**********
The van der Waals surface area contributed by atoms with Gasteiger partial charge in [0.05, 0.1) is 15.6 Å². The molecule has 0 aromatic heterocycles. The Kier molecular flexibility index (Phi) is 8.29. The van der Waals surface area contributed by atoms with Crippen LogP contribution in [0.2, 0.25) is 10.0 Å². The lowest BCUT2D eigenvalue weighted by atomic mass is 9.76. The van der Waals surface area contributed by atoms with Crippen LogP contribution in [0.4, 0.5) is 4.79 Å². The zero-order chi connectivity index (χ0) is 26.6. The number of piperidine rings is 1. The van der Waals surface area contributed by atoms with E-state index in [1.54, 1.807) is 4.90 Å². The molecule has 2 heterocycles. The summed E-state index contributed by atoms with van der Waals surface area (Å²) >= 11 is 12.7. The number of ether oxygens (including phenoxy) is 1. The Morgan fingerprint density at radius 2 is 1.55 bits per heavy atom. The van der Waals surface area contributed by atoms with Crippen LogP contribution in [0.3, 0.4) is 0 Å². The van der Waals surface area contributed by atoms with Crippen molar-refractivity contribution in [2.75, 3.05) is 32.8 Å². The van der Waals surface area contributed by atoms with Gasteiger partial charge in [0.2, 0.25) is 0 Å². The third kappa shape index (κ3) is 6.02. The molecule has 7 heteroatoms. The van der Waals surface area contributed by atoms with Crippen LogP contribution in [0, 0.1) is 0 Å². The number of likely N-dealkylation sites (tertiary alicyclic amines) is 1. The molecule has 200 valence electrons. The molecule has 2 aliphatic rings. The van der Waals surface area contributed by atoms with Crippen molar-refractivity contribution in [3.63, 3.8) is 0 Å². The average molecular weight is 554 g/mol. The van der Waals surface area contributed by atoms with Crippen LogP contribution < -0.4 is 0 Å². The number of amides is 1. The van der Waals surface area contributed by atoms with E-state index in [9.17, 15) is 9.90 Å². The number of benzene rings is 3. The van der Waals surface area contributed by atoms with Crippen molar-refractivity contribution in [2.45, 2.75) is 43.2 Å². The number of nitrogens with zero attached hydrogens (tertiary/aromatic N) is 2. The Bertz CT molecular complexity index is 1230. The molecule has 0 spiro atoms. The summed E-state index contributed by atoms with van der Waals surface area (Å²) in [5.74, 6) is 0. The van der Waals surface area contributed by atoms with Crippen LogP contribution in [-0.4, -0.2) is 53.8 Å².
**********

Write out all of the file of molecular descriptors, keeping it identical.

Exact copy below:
The van der Waals surface area contributed by atoms with Gasteiger partial charge in [0.05, 0.1) is 15.6 Å². The molecule has 0 aromatic heterocycles. The Kier molecular flexibility index (Phi) is 8.29. The van der Waals surface area contributed by atoms with Crippen LogP contribution in [0.2, 0.25) is 10.0 Å². The lowest BCUT2D eigenvalue weighted by atomic mass is 9.76. The van der Waals surface area contributed by atoms with Crippen LogP contribution in [0.4, 0.5) is 4.79 Å². The zero-order chi connectivity index (χ0) is 26.6. The number of piperidine rings is 1. The van der Waals surface area contributed by atoms with E-state index in [1.54, 1.807) is 4.90 Å². The molecule has 2 heterocycles. The summed E-state index contributed by atoms with van der Waals surface area (Å²) >= 11 is 12.7. The number of ether oxygens (including phenoxy) is 1. The Morgan fingerprint density at radius 2 is 1.55 bits per heavy atom. The van der Waals surface area contributed by atoms with Crippen LogP contribution in [0.3, 0.4) is 0 Å². The van der Waals surface area contributed by atoms with Crippen molar-refractivity contribution in [2.75, 3.05) is 32.8 Å². The van der Waals surface area contributed by atoms with Gasteiger partial charge in [0.2, 0.25) is 0 Å². The third kappa shape index (κ3) is 6.02. The molecule has 7 heteroatoms. The van der Waals surface area contributed by atoms with Crippen LogP contribution in [0, 0.1) is 0 Å². The number of likely N-dealkylation sites (tertiary alicyclic amines) is 1. The molecule has 200 valence electrons. The molecule has 2 aliphatic rings. The van der Waals surface area contributed by atoms with Crippen molar-refractivity contribution in [3.63, 3.8) is 0 Å². The average molecular weight is 554 g/mol. The van der Waals surface area contributed by atoms with Crippen LogP contribution < -0.4 is 0 Å². The number of amides is 1. The van der Waals surface area contributed by atoms with E-state index in [9.17, 15) is 9.90 Å². The number of benzene rings is 3. The van der Waals surface area contributed by atoms with Crippen molar-refractivity contribution in [2.45, 2.75) is 43.2 Å². The number of nitrogens with zero attached hydrogens (tertiary/aromatic N) is 2. The Bertz CT molecular complexity index is 1230. The molecule has 0 spiro atoms. The summed E-state index contributed by atoms with van der Waals surface area (Å²) in [5.74, 6) is 0. The van der Waals surface area contributed by atoms with Crippen LogP contribution in [-0.4, -0.2) is 53.8 Å².